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A New Normal for The Clinician's Third Hand: Stethoscope Hygiene and Infection Prevention

Published:November 06, 2022DOI:https://doi.org/10.1016/j.ajic.2022.10.005
      Health care associated infections (HAI) are a substantial problem in contemporary health care. With an estimated annual US cost of 147 billion dollars, HAIs represent avoidable adverse events, the consequence of which are increased health care costs, longer length of stays, with higher rates morbidity and mortality. This is especially true in hematology-oncology practices, as patients are commonly immunocompromised, many are neutropenic, non-intact skin is frequent due to skin graft versus host disease, and broad-spectrum antimicrobial exposure is common, all which increases the risk of iatrogenic complications.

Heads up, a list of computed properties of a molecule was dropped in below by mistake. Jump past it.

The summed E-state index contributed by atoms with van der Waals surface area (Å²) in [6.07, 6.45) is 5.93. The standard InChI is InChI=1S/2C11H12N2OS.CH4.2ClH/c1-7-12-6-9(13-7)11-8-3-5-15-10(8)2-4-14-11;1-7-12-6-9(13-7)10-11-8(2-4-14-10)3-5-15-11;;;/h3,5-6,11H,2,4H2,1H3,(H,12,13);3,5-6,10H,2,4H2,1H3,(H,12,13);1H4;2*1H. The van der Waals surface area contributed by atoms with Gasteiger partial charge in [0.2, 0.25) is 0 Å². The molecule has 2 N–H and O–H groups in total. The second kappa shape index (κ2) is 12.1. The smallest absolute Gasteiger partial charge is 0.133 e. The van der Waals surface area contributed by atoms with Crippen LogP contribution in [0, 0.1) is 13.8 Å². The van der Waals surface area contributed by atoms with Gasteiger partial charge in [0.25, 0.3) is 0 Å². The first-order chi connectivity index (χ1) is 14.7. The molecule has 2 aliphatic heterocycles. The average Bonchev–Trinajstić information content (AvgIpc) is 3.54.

• Ariza-Heredia EJ
      • Chemaly RF.
      Update on infection control practices in cancer hospitals.
      When HAI are evaluated as to their possible source, the caregiver's hands represent an easily modifiable risk. Consequently, extensive efforts to mitigate this source of potential HAI have been enacted. These include medical staff education as to the importance of hand hygiene, reminder charts and posters throughout the clinical care area, the placement of alcohol-based hand rub (ABHR) dispensers and sinks with hand soap in every room, the ubiquitous placement of disposable gloves, consistent environmental disinfecting procedures, and ultimately, observers to determine the rates of health care workers and visitors hand hygiene compliance.

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